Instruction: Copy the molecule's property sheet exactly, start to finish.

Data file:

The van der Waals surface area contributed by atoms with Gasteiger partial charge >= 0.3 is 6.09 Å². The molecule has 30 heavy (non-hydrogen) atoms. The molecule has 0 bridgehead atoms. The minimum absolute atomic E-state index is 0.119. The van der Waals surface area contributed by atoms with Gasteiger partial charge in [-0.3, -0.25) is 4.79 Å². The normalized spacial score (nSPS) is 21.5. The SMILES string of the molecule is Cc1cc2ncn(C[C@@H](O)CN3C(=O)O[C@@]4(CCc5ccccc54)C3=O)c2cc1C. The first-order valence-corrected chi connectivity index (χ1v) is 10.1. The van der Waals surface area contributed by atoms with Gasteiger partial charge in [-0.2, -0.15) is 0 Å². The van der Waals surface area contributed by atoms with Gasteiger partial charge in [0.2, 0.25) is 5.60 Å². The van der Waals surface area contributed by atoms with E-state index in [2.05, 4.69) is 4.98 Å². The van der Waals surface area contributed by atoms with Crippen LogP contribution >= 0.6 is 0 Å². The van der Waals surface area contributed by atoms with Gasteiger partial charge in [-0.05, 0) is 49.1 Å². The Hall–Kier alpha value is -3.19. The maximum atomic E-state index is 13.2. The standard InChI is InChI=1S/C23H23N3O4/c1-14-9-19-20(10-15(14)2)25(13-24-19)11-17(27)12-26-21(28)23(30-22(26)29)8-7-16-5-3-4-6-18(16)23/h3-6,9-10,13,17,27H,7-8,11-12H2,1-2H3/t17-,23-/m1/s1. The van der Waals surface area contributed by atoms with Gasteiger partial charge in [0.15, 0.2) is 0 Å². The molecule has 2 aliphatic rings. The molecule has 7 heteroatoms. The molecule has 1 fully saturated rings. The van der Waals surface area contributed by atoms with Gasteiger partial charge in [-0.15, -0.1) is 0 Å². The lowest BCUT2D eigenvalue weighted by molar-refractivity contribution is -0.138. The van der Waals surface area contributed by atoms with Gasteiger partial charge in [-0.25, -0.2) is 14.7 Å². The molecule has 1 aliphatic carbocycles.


The van der Waals surface area contributed by atoms with Gasteiger partial charge >= 0.3 is 6.09 Å². The molecule has 30 heavy (non-hydrogen) atoms. The molecule has 0 bridgehead atoms. The minimum absolute atomic E-state index is 0.119. The van der Waals surface area contributed by atoms with Gasteiger partial charge in [-0.3, -0.25) is 4.79 Å². The normalized spacial score (nSPS) is 21.5. The SMILES string of the molecule is Cc1cc2ncn(C[C@@H](O)CN3C(=O)O[C@@]4(CCc5ccccc54)C3=O)c2cc1C. The first-order valence-corrected chi connectivity index (χ1v) is 10.1. The van der Waals surface area contributed by atoms with Gasteiger partial charge in [-0.2, -0.15) is 0 Å². The van der Waals surface area contributed by atoms with Gasteiger partial charge in [0.2, 0.25) is 5.60 Å². The van der Waals surface area contributed by atoms with E-state index in [2.05, 4.69) is 4.98 Å². The van der Waals surface area contributed by atoms with Crippen LogP contribution >= 0.6 is 0 Å². The van der Waals surface area contributed by atoms with Gasteiger partial charge in [-0.05, 0) is 49.1 Å². The Hall–Kier alpha value is -3.19. The maximum atomic E-state index is 13.2. The standard InChI is InChI=1S/C23H23N3O4/c1-14-9-19-20(10-15(14)2)25(13-24-19)11-17(27)12-26-21(28)23(30-22(26)29)8-7-16-5-3-4-6-18(16)23/h3-6,9-10,13,17,27H,7-8,11-12H2,1-2H3/t17-,23-/m1/s1. The van der Waals surface area contributed by atoms with Gasteiger partial charge in [0.15, 0.2) is 0 Å². The molecule has 2 aliphatic rings. The molecule has 7 heteroatoms. The molecule has 1 fully saturated rings. The van der Waals surface area contributed by atoms with Gasteiger partial charge in [-0.15, -0.1) is 0 Å². The lowest BCUT2D eigenvalue weighted by molar-refractivity contribution is -0.138. The van der Waals surface area contributed by atoms with Gasteiger partial charge in [-0.25, -0.2) is 14.7 Å². The molecule has 1 aliphatic carbocycles.